It’s become somewhat of a cliche to complain that ‘all websites look the same these days’ and ‘all the creativity has gone out of web design’. Visit the website of Lusion (lusion.co) to see how this certainly isn’t the case.
Founded in 2017, the Bristol-based, development-focused studio is on a mission to build “epic real-time interactive experiences to blow people’s minds”. And a quick scroll through the ‘Work’ section of the site makes clear that it’s very much succeeding, from an immersive spatial audio experience for Opera North to an cinematic exploration in global storytelling for filmmaker Julius Onah. We caught up with founder Edan Kwan, to discover how he works to bring such spectacular digital experiences to life.
Could you briefly introduce yourself to anyone who doesn’t know you?
I’m a self-taught creative coder originally from Hong Kong. I’m best known for producing particle effects for websites. I have been in the industry for over ten years working freelance, in big agencies such as Firstborn and UNIT9, and now I run a creative studio called Lusion.
In college and during my early 20s, I was a recording artist in a band. I gave up trying to pursue a career in the music industry after realising it wasn’t for me. So I worked on my English by watching American TV and taught myself how to code. I kept perfecting my skills, surviving on bread, and managed to make a pretty cool Flash portfolio, which attracted some agencies and landed my first full-time agency job at Firstborn in New York.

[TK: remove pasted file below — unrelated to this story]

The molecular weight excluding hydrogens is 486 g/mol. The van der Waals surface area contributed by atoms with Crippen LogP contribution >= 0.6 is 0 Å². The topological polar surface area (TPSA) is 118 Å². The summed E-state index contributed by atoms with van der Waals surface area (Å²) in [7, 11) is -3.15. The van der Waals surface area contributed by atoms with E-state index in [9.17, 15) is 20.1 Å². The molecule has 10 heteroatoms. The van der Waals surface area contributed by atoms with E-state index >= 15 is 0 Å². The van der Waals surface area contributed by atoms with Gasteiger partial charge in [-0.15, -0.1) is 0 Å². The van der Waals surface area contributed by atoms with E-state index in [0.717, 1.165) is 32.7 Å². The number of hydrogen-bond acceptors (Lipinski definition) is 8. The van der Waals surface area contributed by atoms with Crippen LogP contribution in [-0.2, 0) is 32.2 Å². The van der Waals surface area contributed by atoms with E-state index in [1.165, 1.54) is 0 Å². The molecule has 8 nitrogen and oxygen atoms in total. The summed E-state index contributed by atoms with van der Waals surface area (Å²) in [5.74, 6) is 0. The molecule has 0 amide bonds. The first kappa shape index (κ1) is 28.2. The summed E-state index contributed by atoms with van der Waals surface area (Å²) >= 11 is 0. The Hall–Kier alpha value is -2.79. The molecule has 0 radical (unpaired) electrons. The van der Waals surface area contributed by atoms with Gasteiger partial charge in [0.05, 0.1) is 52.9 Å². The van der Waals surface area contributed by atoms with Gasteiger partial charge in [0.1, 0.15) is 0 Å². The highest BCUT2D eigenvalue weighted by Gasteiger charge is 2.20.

These days I split my time between the business side of my studio and the production work. I’m still passionate about crafting artwork and mentoring our junior employees.
What were the biggest lessons you learned at UNIT9 and Firstborn?
Working for these agencies was essential for my professional development. Having briefly worked as a freelancer previously, it was quite the culture shock to work in a big team on projects for major clients. So, one of the biggest lessons I learned was working with others in a high-pressure environment and remaining professional even when everyone’s having a bad day.
The most important thing I learned working at an agency was that the work we produced is all about the client we serve, rather than our personal artistic ego. I guess it has helped to shape the way I run Lusion in a way that always puts our client’s needs first.
What led you to set up Lusion in 2017, and what were the biggest challenges?
I actually co-founded another studio before setting up Lusion. But I decided to take a different direction and set up Lusion to enable me to execute my vision. The biggest challenge was having to learn the business side of studio life. I’m an artist at heart, so initially I had to work on my charisma and marketing skills more than my technical skill set. Before I got into the business side of the industry, I always thought that wordy marketing was a lot of BS. But I have grown to appreciate the power it has and how essential it is in the advertising industry.
What does the company do?
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